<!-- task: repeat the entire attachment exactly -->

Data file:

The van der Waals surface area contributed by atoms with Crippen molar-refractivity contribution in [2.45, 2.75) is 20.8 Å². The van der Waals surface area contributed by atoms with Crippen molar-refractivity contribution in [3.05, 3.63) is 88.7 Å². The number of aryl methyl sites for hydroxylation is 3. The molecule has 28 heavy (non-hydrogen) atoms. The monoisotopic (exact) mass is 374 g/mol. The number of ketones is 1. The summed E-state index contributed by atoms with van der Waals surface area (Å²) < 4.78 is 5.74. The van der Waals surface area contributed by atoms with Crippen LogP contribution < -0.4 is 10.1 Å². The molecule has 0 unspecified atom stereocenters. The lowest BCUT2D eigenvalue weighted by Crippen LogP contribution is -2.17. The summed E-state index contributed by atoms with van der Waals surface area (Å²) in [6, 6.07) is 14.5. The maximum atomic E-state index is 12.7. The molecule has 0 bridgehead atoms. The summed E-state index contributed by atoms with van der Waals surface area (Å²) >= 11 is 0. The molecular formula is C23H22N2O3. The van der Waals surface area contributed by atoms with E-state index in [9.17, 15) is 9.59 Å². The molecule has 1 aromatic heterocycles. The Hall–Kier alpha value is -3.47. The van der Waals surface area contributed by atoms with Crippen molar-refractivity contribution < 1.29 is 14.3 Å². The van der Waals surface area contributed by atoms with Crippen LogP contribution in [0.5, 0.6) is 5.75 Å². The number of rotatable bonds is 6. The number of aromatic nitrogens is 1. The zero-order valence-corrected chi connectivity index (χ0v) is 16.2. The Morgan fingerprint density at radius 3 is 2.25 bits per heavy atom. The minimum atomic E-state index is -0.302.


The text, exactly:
The van der Waals surface area contributed by atoms with Crippen molar-refractivity contribution in [2.45, 2.75) is 20.8 Å². The van der Waals surface area contributed by atoms with Crippen molar-refractivity contribution in [3.05, 3.63) is 88.7 Å². The number of aryl methyl sites for hydroxylation is 3. The molecule has 28 heavy (non-hydrogen) atoms. The monoisotopic (exact) mass is 374 g/mol. The number of ketones is 1. The summed E-state index contributed by atoms with van der Waals surface area (Å²) < 4.78 is 5.74. The van der Waals surface area contributed by atoms with Crippen LogP contribution < -0.4 is 10.1 Å². The molecule has 0 unspecified atom stereocenters. The lowest BCUT2D eigenvalue weighted by Crippen LogP contribution is -2.17. The summed E-state index contributed by atoms with van der Waals surface area (Å²) in [6, 6.07) is 14.5. The maximum atomic E-state index is 12.7. The molecule has 0 bridgehead atoms. The summed E-state index contributed by atoms with van der Waals surface area (Å²) >= 11 is 0. The molecular formula is C23H22N2O3. The van der Waals surface area contributed by atoms with E-state index in [9.17, 15) is 9.59 Å². The molecule has 1 aromatic heterocycles. The Hall–Kier alpha value is -3.47. The van der Waals surface area contributed by atoms with Crippen molar-refractivity contribution < 1.29 is 14.3 Å². The van der Waals surface area contributed by atoms with Crippen LogP contribution in [0.5, 0.6) is 5.75 Å². The number of rotatable bonds is 6. The number of aromatic nitrogens is 1. The zero-order valence-corrected chi connectivity index (χ0v) is 16.2. The Morgan fingerprint density at radius 3 is 2.25 bits per heavy atom. The minimum atomic E-state index is -0.302.